The chairman of the board of Amnesty International U.K. has been forced to resign after making an extraordinary series of jokes about people with mental health conditions.
A spokeswoman for Amnesty, one of the world’s leading human rights organizations, confirmed on Tuesday that Ciarnan Helferty had resigned from his post a month after his crude online observations were published by the Political Scrapbook website.
Helferty had joked on Twitter about people needing to be hospitalized under mental health legislation and made several remarks about schizophrenia, though his organization has promoted campaigns against mental health discrimination. “Too often, prejudice and stigma hamper the development of mental health policies, and are reflected in poor services, low status for care providers and a lack of human rights for mentally ill people,” read a statement on Amnesty’s website.
The chairman apparently took a more relaxed approach to the stigma of mental health conditions. “I’ve decided to enter that BBC TV singing contest for schizophrenics—The Voices,” he tweeted in May. Three days later he returned to the subject: “My mate Jim says I’m schizophrenic, which is weird because I don’t have a mate called Jim.”
A few weeks later the target of his bombast had been expanded to all mental health patients. “Being popular online is like sitting at the cool table in the canteen…In a mental hospital,” he wrote.
Mental health campaigners and sufferers said they were appalled by the remarks. “Reading Ciarnan Helferty’s jokes made me feel physically sick,” said Katy Gray, 25, who suffers from schizophrenia. “It brought back horrendous memories of the days when my paranoia made me believe that everyone was laughing at me.”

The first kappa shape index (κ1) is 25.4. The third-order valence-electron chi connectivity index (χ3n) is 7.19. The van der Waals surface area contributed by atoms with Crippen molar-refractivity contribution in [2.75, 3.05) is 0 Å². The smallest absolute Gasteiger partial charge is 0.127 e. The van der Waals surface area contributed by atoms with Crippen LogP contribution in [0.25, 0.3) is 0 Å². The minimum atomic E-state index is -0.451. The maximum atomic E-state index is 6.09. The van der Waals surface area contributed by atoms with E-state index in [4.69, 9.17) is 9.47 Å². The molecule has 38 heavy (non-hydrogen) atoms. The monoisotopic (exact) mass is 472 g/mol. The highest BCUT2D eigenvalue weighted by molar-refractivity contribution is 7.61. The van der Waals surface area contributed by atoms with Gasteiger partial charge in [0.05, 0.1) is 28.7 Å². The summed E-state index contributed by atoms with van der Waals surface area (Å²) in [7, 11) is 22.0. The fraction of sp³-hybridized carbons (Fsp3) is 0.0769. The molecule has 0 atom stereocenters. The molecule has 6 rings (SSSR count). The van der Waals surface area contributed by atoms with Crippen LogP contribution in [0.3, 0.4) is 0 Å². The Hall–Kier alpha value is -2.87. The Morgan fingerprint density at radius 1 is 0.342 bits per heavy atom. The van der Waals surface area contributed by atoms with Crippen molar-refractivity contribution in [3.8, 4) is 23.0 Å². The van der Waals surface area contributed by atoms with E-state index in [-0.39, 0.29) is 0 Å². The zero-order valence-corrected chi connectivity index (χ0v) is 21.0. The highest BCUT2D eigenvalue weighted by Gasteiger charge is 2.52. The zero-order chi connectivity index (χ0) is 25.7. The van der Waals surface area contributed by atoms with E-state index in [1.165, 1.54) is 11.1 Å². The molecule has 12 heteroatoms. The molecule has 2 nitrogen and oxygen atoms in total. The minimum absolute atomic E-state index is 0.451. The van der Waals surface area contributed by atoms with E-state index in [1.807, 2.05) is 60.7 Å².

Gray, who created the mental health magazine Still Here, said she was relieved Helferty had left Amnesty. “I welcome both his apology and his resignation, and I believe that it is right that he leaves Amnesty International,” she said. “They do fantastic work across the world, and I would hate for their reputation to be damaged by his insensitive jokes.”
Jokes about mental health could have a serious impact on sufferers, said Steve Vetzner, a spokesman for Mental Health America. “It produces shame and embarrassment, and serves to prevent people seeking treatment,” he said. “It’s wrong from a human rights perspective, stigmatizes and marginalizes people.”
Helferty resigned on Monday after submitting himself to Amnesty International’s internal standards procedures. Asked why Amnesty International U.K. had not acted decisively to fire him on its own terms, a spokeswoman said he had already referred himself for investigation under the Board Code of Conduct. “There are processes to ensure that everyone gets a hearing no matter what the circumstances,” she told me. “The end of this story is that he has tendered his resignation.”
In a letter to leading Amnesty International activists, vice chairman Sarah O’Grady said “remarks of this nature are not appropriate” but was lavish in her praise for the outgoing chairman.
“In resigning, Ciarnan has demonstrated personal integrity and responsibility,” she wrote. “Ciarnan has made a truly outstanding contribution to AIUK as a Board member for the past 5 years and as Chair of the Board since May 2011.”
Asked for comment, Helferty said: “I’d be grateful if you can get in touch with the AIUK press office for anything else you might need.” He also suggested on Twitter that he was intending to continue to work closely with the organization. “I won’t b going too far so hopefully see you at the next AGM,” he tweeted to a friend.
Ceri, 29, who has been diagnosed with schizoaffective disorder and asked that her last name not be used, said ill-informed jokes about mental health are infuriating. Noting that Helferty had tweeted, “I think we should all remember that whilst there is no I in team…there are two Is in Schizophrenia,” she said: “He had some silly ideas like schizophrenia being a ‘split personality,’ which it isn’t. Instead of resigning, I would rather he used his undoubted commitment and expertise in human rights to get together with people like Rethink or the Hearing Voices Network, and learn and share more helpful things about schizophrenia.”